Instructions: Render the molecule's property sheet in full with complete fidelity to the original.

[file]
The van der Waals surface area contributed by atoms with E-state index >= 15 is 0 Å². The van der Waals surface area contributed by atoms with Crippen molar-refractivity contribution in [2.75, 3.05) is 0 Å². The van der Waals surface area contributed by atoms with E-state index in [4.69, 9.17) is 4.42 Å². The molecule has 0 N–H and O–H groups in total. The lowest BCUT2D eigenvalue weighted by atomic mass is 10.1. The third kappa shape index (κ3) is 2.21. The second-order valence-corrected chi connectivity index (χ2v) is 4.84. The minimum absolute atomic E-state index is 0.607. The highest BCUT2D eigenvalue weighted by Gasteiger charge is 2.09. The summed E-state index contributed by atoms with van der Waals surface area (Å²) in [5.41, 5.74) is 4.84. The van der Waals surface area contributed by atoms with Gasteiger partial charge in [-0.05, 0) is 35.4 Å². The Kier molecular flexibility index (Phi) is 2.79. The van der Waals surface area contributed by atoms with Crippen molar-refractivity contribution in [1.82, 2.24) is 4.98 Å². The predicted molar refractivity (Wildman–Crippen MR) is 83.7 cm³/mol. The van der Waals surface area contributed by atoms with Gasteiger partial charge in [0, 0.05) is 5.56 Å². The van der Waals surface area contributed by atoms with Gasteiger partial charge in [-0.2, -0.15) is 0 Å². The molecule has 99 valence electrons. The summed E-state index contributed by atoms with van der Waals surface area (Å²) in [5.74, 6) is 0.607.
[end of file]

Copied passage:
The van der Waals surface area contributed by atoms with E-state index >= 15 is 0 Å². The van der Waals surface area contributed by atoms with Crippen molar-refractivity contribution in [2.75, 3.05) is 0 Å². The van der Waals surface area contributed by atoms with E-state index in [4.69, 9.17) is 4.42 Å². The molecule has 0 N–H and O–H groups in total. The lowest BCUT2D eigenvalue weighted by atomic mass is 10.1. The third kappa shape index (κ3) is 2.21. The second-order valence-corrected chi connectivity index (χ2v) is 4.84. The minimum absolute atomic E-state index is 0.607. The highest BCUT2D eigenvalue weighted by Gasteiger charge is 2.09. The summed E-state index contributed by atoms with van der Waals surface area (Å²) in [5.41, 5.74) is 4.84. The van der Waals surface area contributed by atoms with Gasteiger partial charge in [-0.05, 0) is 35.4 Å². The Kier molecular flexibility index (Phi) is 2.79. The van der Waals surface area contributed by atoms with Crippen molar-refractivity contribution in [1.82, 2.24) is 4.98 Å². The predicted molar refractivity (Wildman–Crippen MR) is 83.7 cm³/mol. The van der Waals surface area contributed by atoms with Gasteiger partial charge in [0, 0.05) is 5.56 Å². The van der Waals surface area contributed by atoms with Gasteiger partial charge in [-0.2, -0.15) is 0 Å². The molecule has 99 valence electrons. The summed E-state index contributed by atoms with van der Waals surface area (Å²) in [5.74, 6) is 0.607.